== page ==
Friday, June 29, 2001 12:31 PM
For the third straight year our family of four (son age 11, daughter age 14, me and my wife, 40s) visited Indiana Beach. This year we planned an overnight trip, to give us plenty of time to experience the vaunted new Cornball Express, and to allow for some night riding. Here is my report, focusing first on the park’s major attractions, and then offering some general observations about IB.
We left Chicago around 10:30 a.m. and got to the park around 1:00 p.m. IB offers a wide range of pricing options, for your convenience or your confusion, I can’t tell which. There’s a $2 park admission up front. Then, on days of full operation, you have the option of paying per ride, or getting one of two $15 POP ride sessions (11-6 and 4-11), or an all day Combo Pass for $24. The Combo Pass is the best deal if you’re going to spend the time, so we got it and headed for the water park.
Water Park: I’m not much of a water park guy – I like to swim, but don’t go in for lolling about on the beach – and we had skipped this section on previous visits. But we had two days to spend at IB so we gave it a try.
I had more fun than I expected. It helped that the weather was perfect for this kind of thing … upper 80s, humid, partly sunny, the kind of day where you’re happy to get in the water, but not punished too badly when you’re in the sun. The water park consists of the sand beach, the action river and five slides. The sand beach is a large (750,000 gallon) pool with a sand area – we didn’t spend much time there. The action river is a long, meandering channel that you traverse in an innertube. Jets provide a current. It’s more fun than you might expect, with a lot of opportunity for group interaction, and the worm’s eye view you get of the slides and the Galaxi coaster is pretty interesting.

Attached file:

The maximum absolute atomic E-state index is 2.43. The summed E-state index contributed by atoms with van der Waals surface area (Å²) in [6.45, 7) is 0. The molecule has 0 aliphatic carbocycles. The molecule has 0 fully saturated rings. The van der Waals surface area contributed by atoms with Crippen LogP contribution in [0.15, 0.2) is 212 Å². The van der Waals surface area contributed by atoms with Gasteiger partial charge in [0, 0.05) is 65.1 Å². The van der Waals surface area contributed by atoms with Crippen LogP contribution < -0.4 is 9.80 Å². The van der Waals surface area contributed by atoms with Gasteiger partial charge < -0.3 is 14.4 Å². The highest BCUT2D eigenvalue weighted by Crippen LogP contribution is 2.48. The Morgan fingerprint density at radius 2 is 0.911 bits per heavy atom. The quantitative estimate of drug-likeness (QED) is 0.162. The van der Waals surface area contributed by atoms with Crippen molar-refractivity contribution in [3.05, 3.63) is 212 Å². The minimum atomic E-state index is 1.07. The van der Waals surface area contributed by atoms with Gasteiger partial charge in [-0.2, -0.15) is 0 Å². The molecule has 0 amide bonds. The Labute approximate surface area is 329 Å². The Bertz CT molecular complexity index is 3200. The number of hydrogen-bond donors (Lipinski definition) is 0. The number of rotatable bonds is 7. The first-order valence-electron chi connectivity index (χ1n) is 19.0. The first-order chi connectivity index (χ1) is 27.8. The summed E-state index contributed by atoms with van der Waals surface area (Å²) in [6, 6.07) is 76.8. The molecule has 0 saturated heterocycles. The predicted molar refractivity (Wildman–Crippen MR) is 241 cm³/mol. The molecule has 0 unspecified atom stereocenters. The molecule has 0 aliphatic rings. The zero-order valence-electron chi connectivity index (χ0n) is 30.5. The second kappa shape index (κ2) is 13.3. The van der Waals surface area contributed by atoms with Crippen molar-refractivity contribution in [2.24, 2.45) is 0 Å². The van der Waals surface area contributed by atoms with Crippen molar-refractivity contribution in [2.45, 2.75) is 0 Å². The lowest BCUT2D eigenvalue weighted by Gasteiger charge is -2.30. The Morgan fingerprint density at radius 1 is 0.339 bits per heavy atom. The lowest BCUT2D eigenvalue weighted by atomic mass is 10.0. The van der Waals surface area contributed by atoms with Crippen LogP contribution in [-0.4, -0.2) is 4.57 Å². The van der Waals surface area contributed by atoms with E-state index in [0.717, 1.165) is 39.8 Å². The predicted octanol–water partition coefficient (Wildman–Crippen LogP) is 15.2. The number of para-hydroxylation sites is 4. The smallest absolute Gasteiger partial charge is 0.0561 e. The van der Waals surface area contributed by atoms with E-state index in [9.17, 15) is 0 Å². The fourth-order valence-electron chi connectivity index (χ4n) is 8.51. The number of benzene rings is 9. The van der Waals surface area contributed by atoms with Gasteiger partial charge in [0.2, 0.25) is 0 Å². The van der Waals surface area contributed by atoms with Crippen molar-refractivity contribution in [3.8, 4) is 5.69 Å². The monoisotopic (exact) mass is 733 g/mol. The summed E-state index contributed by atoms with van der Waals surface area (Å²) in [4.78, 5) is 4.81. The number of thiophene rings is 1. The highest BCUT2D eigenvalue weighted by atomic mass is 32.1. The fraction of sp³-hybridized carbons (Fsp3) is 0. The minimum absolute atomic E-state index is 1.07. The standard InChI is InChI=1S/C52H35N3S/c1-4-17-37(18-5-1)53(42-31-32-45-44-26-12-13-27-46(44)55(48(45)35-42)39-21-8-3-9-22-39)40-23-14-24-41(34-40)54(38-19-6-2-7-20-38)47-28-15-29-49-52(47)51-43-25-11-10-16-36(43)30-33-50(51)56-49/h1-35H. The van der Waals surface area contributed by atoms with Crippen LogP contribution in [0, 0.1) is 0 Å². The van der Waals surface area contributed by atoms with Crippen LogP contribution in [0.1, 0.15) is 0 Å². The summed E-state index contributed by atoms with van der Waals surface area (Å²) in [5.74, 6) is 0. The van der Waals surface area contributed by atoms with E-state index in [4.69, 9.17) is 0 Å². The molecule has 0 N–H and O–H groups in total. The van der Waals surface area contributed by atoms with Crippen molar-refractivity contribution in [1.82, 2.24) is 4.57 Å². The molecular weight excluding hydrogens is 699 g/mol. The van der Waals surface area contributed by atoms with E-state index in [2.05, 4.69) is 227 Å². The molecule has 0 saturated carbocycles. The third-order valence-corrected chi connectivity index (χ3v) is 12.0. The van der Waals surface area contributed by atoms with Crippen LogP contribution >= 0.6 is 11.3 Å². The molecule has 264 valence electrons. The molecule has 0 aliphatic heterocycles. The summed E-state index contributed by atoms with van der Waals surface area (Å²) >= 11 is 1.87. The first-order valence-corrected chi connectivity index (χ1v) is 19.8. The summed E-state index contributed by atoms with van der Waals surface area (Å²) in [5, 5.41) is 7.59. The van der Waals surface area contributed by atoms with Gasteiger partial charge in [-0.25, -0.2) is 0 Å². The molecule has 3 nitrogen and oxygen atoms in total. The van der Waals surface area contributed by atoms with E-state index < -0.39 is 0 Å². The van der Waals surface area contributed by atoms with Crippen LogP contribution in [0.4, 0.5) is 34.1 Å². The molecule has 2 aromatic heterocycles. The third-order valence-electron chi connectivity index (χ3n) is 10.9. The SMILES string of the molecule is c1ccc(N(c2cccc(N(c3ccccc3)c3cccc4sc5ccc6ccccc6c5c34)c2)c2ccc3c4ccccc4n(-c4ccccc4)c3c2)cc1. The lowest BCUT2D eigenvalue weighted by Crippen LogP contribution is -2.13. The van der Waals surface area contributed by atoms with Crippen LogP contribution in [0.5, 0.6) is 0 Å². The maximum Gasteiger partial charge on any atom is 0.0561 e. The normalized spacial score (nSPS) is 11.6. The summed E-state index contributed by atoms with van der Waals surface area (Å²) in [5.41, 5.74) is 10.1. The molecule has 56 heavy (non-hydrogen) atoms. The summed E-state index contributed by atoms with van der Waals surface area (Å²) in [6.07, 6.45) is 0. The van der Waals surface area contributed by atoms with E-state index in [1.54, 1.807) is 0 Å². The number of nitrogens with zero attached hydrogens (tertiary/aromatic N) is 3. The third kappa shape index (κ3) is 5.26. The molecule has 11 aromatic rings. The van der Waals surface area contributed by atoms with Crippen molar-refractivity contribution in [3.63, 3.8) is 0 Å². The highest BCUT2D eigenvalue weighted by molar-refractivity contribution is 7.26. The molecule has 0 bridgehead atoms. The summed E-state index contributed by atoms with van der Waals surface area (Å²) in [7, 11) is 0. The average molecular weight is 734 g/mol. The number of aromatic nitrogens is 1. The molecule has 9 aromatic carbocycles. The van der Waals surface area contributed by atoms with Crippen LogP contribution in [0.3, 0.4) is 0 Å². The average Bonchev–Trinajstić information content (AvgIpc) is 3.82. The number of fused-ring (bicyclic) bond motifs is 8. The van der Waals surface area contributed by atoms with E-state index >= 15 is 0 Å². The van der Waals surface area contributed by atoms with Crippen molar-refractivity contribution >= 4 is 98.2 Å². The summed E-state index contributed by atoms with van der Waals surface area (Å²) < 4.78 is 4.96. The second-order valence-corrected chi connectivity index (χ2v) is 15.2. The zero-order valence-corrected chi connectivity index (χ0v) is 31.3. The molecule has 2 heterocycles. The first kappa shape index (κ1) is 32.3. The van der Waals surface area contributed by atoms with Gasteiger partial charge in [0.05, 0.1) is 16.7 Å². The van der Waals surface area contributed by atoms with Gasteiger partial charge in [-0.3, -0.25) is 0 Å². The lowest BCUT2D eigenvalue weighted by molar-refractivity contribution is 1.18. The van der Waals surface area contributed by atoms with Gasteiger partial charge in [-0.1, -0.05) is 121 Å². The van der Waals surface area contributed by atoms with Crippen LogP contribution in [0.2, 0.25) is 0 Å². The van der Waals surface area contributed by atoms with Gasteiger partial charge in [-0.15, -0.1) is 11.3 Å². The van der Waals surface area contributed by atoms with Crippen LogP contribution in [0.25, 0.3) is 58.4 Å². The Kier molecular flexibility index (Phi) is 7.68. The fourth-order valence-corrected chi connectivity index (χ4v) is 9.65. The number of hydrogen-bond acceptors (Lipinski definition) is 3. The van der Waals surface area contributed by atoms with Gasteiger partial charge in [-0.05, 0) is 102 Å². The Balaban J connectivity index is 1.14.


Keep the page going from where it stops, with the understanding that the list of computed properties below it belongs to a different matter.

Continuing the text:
My kids were up and down the slides a lot. They said the straight one with the near-vertical drop gave them each a real face-full when it leveled out. They generally liked the others, though. I tried the Convertible (open on top) twice. Keeping my 200-pound frame aright on the innertube through the tight turns was a challenge, but fun.
After about 2.5 hours of this, it was back to the beach house to change and on to our real reason for being there.
Cornball Express: Believe what you’ve heard. The geniuses at CCI have packed an incredible amount of know-how into this little ride. Don’t let the goofy name mislead you.
You climb a lot of steps to reach the station (fine by me – keeps the chainlift short). The divided seats have a seatbelt and a lapbar that goes to a fixed position (that is, the same position for everybody, not ratcheted down to the max). The ride ops don’t tighten the seatbelt for you and the lapbar allowed me plenty of air room.